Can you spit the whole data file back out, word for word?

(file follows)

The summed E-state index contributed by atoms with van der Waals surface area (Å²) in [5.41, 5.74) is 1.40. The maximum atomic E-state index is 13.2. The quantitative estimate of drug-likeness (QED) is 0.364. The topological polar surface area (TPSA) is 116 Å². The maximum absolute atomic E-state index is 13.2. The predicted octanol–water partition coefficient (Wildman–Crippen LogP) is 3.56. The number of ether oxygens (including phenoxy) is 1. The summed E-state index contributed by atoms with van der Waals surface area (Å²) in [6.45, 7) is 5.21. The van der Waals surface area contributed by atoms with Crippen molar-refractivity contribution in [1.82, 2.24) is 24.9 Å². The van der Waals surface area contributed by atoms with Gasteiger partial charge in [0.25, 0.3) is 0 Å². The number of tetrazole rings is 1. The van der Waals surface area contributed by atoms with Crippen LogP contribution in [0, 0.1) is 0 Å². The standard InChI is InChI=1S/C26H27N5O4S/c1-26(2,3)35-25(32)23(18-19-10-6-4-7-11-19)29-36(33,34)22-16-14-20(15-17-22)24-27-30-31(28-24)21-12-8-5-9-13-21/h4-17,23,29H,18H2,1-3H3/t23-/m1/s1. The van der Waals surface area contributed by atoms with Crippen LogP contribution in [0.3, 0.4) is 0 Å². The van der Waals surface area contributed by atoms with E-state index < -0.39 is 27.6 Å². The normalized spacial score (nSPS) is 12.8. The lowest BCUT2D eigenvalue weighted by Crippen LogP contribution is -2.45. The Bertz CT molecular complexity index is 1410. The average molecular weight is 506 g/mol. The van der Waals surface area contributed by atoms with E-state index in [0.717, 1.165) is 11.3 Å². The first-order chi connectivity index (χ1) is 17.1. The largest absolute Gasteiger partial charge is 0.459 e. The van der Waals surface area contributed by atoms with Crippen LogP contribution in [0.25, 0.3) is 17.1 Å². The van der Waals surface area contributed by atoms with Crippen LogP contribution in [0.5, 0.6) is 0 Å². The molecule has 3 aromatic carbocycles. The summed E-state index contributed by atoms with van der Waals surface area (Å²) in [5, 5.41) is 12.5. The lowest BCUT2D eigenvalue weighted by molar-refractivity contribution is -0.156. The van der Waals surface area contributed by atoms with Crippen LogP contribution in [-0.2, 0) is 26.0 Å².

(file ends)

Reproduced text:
The summed E-state index contributed by atoms with van der Waals surface area (Å²) in [5.41, 5.74) is 1.40. The maximum atomic E-state index is 13.2. The quantitative estimate of drug-likeness (QED) is 0.364. The topological polar surface area (TPSA) is 116 Å². The maximum absolute atomic E-state index is 13.2. The predicted octanol–water partition coefficient (Wildman–Crippen LogP) is 3.56. The number of ether oxygens (including phenoxy) is 1. The summed E-state index contributed by atoms with van der Waals surface area (Å²) in [6.45, 7) is 5.21. The van der Waals surface area contributed by atoms with Crippen molar-refractivity contribution in [1.82, 2.24) is 24.9 Å². The van der Waals surface area contributed by atoms with Gasteiger partial charge in [0.25, 0.3) is 0 Å². The number of tetrazole rings is 1. The van der Waals surface area contributed by atoms with Crippen LogP contribution in [0, 0.1) is 0 Å². The standard InChI is InChI=1S/C26H27N5O4S/c1-26(2,3)35-25(32)23(18-19-10-6-4-7-11-19)29-36(33,34)22-16-14-20(15-17-22)24-27-30-31(28-24)21-12-8-5-9-13-21/h4-17,23,29H,18H2,1-3H3/t23-/m1/s1. The van der Waals surface area contributed by atoms with Crippen LogP contribution in [0.3, 0.4) is 0 Å². The van der Waals surface area contributed by atoms with E-state index < -0.39 is 27.6 Å². The normalized spacial score (nSPS) is 12.8. The lowest BCUT2D eigenvalue weighted by Crippen LogP contribution is -2.45. The Bertz CT molecular complexity index is 1410. The average molecular weight is 506 g/mol. The van der Waals surface area contributed by atoms with E-state index in [0.717, 1.165) is 11.3 Å². The first-order chi connectivity index (χ1) is 17.1. The largest absolute Gasteiger partial charge is 0.459 e. The van der Waals surface area contributed by atoms with Crippen LogP contribution in [0.25, 0.3) is 17.1 Å². The van der Waals surface area contributed by atoms with Crippen LogP contribution in [0.5, 0.6) is 0 Å². The molecule has 3 aromatic carbocycles. The summed E-state index contributed by atoms with van der Waals surface area (Å²) in [5, 5.41) is 12.5. The lowest BCUT2D eigenvalue weighted by molar-refractivity contribution is -0.156. The van der Waals surface area contributed by atoms with Crippen LogP contribution in [-0.2, 0) is 26.0 Å².